“And to the man he said, ‘Because you have listened to the voice of your wife, and have eaten of the tree about which I commanded you, “You shall not eat of it,” cursed is the ground because of you; in toil you shall eat of it all the days of your life; thorns and thistles it shall bring forth for you; and you shall eat the plants of the field. By the sweat of your face you shall eat bread until you return to the ground, for out of it you were taken; you are dust, and to dust you shall return.’”


1. Botticelli, Sandro. Violent against others. 1495.
2. Dante Alighieri. La Divina Commedia. BUR Rizzoli, 2016.
3. Dante Alighieri. The Divine Comedy. Translator Allen Mandelbaum.
4. Dante Alighieri. La Divina Commedia. BUR Rizzoli, 2016.
5. Dante Alighieri. The Divine Comedy. Translator Allen Mandelbaum.
6. Notes by Peter Armour
7. Genesis 3:17-19 (NRSV).
8. Crumb, Robert, and Robert Alter. The Book of Genesis Illustrated.

Farewell to Kenneth Arrow, a Gentle Genius of Economics by Lawrence Summers

No one else I have ever known so embodied the scholarly life well lived.

I remember like yesterday the moment when Kenneth won the Nobel Prize in 1972. Paul Samuelson—another Nobel economist and, as it happens, also my uncle—hosted a party in his honor, to which I, then a sophomore at MIT, was invited.

As the night wore on, Paul and Kenneth were standing in a corner discussing various theorems in mathematical economics. People started leaving. Paul’s wife was looking impatient. Kenneth’s wife, my aunt Selma, put her coat on, buttoned it and started pacing at the door. Kenneth raised something known as the maximum principle and the writings of the Russian mathematician Pontryagin. Paul began a story about the great British mathematical economist and philosopher Frank Ramsey. My ride depended on this conversation ending, so I watched alertly without understanding a word.

But I did understand this: There were two people in the room who had won Nobel Prizes. They were the two people who, after everyone else was exhausted and heading home, talked on and on into the evening about the subject they loved. I learned that night about my uncles—about their passion for ideas and about the importance and excitement of what scholars do.

Kenneth’s writings resolved age-old questions and opened up vast new areas for others to explore. He likely was the most important economic theorist of the second half of the 20th century.

Drawing upon mathematical logic, it shows that there is no possible voting scheme that can consistently and sensibly reflect the preferences of a set of individuals with diverse views. . . . Mathematical and abstruse it was. But it also explained why committees have so much trouble coming to consistent conclusions and why, with an increasingly polarized electorate, democracy can become increasingly dysfunctional.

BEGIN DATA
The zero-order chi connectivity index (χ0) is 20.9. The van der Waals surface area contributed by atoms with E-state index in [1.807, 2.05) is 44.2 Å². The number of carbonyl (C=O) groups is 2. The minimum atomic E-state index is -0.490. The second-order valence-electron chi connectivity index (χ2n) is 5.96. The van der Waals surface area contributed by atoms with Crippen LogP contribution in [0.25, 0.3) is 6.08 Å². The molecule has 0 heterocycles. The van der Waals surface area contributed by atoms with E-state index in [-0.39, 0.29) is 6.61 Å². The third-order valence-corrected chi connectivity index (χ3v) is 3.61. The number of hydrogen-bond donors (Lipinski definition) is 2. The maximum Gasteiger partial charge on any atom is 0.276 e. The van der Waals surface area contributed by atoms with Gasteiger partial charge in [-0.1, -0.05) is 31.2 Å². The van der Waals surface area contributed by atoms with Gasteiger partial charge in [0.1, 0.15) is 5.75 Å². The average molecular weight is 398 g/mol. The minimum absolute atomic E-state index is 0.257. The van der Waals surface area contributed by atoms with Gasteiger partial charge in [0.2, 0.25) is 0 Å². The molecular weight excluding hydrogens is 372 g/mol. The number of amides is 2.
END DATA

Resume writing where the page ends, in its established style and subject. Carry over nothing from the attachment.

Economists have been drawn to Adam Smith’s idea of the “invisible hand” for hundreds of years. But until Kenneth drew on the techniques of topology, no one had ever been able to establish precise conditions under which there would be prices that would clear all markets, or under which one could assume that the market outcome was optimal. Writing in the early 1950s, he clarified the very specific conditions under which market outcomes were for the best and, of equal importance, the far more general conditions under which public interventions in markets had the potential to make things better.

It is hard to imagine what economics would be like today without his contributions.

In a family of professors, the conversation ranged widely. Save for the NFL, there was no topic—from politics to music, from classics to physics—on which Kenneth was not infinitely curious and apparently omniscient.

Kenneth knew more about everything than most know about anything, but he never flaunted his intelligence. It was another lesson for me when, many years ago, a paper was published correcting a famous analysis published by one of Kenneth’s teachers. At the time, it created a stir. I asked him what he thought. He said quietly that he had known of the error for decades, but such was his respect for his teacher that he did not publish his insight.